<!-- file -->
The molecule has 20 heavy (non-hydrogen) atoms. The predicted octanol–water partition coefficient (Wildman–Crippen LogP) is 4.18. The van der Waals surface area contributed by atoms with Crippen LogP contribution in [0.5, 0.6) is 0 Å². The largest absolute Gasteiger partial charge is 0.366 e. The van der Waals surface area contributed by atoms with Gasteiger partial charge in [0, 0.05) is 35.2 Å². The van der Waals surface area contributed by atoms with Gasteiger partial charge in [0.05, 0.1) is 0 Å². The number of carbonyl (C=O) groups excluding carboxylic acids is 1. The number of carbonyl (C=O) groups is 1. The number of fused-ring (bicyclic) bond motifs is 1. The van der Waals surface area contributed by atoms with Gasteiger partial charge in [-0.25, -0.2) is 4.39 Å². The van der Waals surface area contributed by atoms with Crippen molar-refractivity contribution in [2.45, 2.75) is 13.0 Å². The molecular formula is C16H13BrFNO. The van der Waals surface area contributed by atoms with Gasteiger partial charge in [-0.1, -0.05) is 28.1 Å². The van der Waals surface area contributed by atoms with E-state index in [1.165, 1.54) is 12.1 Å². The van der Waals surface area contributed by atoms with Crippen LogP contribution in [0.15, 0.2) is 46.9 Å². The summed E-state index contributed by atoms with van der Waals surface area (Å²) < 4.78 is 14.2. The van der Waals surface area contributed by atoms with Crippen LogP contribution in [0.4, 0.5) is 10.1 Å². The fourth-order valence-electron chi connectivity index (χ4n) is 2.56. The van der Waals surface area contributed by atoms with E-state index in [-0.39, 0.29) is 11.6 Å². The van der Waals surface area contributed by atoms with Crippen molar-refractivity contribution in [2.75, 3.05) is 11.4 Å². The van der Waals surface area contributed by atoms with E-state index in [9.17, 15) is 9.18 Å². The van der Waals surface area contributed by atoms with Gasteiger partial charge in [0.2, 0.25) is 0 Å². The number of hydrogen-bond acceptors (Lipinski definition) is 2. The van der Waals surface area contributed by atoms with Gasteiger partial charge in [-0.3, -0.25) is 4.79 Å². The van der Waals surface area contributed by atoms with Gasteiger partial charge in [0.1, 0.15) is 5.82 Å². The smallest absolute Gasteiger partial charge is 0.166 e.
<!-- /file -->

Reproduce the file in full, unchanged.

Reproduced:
The molecule has 20 heavy (non-hydrogen) atoms. The predicted octanol–water partition coefficient (Wildman–Crippen LogP) is 4.18. The van der Waals surface area contributed by atoms with Crippen LogP contribution in [0.5, 0.6) is 0 Å². The largest absolute Gasteiger partial charge is 0.366 e. The van der Waals surface area contributed by atoms with Gasteiger partial charge in [0, 0.05) is 35.2 Å². The van der Waals surface area contributed by atoms with Gasteiger partial charge in [0.05, 0.1) is 0 Å². The number of carbonyl (C=O) groups excluding carboxylic acids is 1. The number of carbonyl (C=O) groups is 1. The number of fused-ring (bicyclic) bond motifs is 1. The van der Waals surface area contributed by atoms with Gasteiger partial charge in [-0.25, -0.2) is 4.39 Å². The van der Waals surface area contributed by atoms with Crippen molar-refractivity contribution in [2.45, 2.75) is 13.0 Å². The molecular formula is C16H13BrFNO. The van der Waals surface area contributed by atoms with Gasteiger partial charge in [-0.1, -0.05) is 28.1 Å². The van der Waals surface area contributed by atoms with E-state index in [1.165, 1.54) is 12.1 Å². The van der Waals surface area contributed by atoms with Crippen LogP contribution in [0.15, 0.2) is 46.9 Å². The summed E-state index contributed by atoms with van der Waals surface area (Å²) < 4.78 is 14.2. The van der Waals surface area contributed by atoms with Crippen LogP contribution in [0.4, 0.5) is 10.1 Å². The fourth-order valence-electron chi connectivity index (χ4n) is 2.56. The van der Waals surface area contributed by atoms with E-state index in [-0.39, 0.29) is 11.6 Å². The van der Waals surface area contributed by atoms with Crippen molar-refractivity contribution in [2.75, 3.05) is 11.4 Å². The van der Waals surface area contributed by atoms with E-state index in [9.17, 15) is 9.18 Å². The van der Waals surface area contributed by atoms with Gasteiger partial charge in [0.2, 0.25) is 0 Å². The number of hydrogen-bond acceptors (Lipinski definition) is 2. The van der Waals surface area contributed by atoms with Gasteiger partial charge in [-0.3, -0.25) is 4.79 Å². The van der Waals surface area contributed by atoms with Gasteiger partial charge in [0.1, 0.15) is 5.82 Å². The smallest absolute Gasteiger partial charge is 0.166 e.